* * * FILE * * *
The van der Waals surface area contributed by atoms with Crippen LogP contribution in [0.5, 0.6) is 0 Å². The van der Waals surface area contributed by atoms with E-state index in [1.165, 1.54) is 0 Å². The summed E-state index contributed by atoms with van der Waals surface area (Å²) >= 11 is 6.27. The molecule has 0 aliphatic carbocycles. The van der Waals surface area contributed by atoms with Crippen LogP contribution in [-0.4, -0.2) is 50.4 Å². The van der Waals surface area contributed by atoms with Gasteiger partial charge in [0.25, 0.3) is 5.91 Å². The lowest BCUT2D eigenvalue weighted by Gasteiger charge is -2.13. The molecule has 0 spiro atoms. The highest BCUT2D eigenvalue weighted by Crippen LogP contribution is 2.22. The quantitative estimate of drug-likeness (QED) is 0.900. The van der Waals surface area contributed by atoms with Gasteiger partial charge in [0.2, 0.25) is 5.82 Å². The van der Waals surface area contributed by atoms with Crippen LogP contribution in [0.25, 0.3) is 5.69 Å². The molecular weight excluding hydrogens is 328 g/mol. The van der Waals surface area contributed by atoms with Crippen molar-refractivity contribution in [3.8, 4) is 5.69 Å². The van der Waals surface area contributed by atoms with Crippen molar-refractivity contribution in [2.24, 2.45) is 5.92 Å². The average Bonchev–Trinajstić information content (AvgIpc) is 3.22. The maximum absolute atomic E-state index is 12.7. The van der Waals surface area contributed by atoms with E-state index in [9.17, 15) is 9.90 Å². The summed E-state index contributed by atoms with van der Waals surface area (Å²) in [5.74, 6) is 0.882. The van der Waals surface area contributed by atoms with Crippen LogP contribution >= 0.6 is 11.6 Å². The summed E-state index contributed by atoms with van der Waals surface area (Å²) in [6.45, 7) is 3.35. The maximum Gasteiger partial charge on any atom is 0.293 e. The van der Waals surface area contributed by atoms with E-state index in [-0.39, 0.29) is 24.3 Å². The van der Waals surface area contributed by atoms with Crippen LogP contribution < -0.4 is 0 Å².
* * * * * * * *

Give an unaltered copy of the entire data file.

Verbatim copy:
The van der Waals surface area contributed by atoms with Crippen LogP contribution in [0.5, 0.6) is 0 Å². The van der Waals surface area contributed by atoms with E-state index in [1.165, 1.54) is 0 Å². The summed E-state index contributed by atoms with van der Waals surface area (Å²) >= 11 is 6.27. The molecule has 0 aliphatic carbocycles. The van der Waals surface area contributed by atoms with Crippen LogP contribution in [-0.4, -0.2) is 50.4 Å². The van der Waals surface area contributed by atoms with Gasteiger partial charge in [0.25, 0.3) is 5.91 Å². The lowest BCUT2D eigenvalue weighted by Gasteiger charge is -2.13. The molecule has 0 spiro atoms. The highest BCUT2D eigenvalue weighted by Crippen LogP contribution is 2.22. The quantitative estimate of drug-likeness (QED) is 0.900. The van der Waals surface area contributed by atoms with Gasteiger partial charge in [0.2, 0.25) is 5.82 Å². The van der Waals surface area contributed by atoms with Crippen LogP contribution in [0.25, 0.3) is 5.69 Å². The molecular weight excluding hydrogens is 328 g/mol. The van der Waals surface area contributed by atoms with Crippen molar-refractivity contribution in [3.8, 4) is 5.69 Å². The van der Waals surface area contributed by atoms with Crippen molar-refractivity contribution in [2.24, 2.45) is 5.92 Å². The average Bonchev–Trinajstić information content (AvgIpc) is 3.22. The maximum absolute atomic E-state index is 12.7. The van der Waals surface area contributed by atoms with E-state index in [9.17, 15) is 9.90 Å². The summed E-state index contributed by atoms with van der Waals surface area (Å²) in [5.74, 6) is 0.882. The van der Waals surface area contributed by atoms with Crippen LogP contribution >= 0.6 is 11.6 Å². The summed E-state index contributed by atoms with van der Waals surface area (Å²) in [6.45, 7) is 3.35. The maximum Gasteiger partial charge on any atom is 0.293 e. The van der Waals surface area contributed by atoms with E-state index in [-0.39, 0.29) is 24.3 Å². The van der Waals surface area contributed by atoms with Crippen LogP contribution < -0.4 is 0 Å².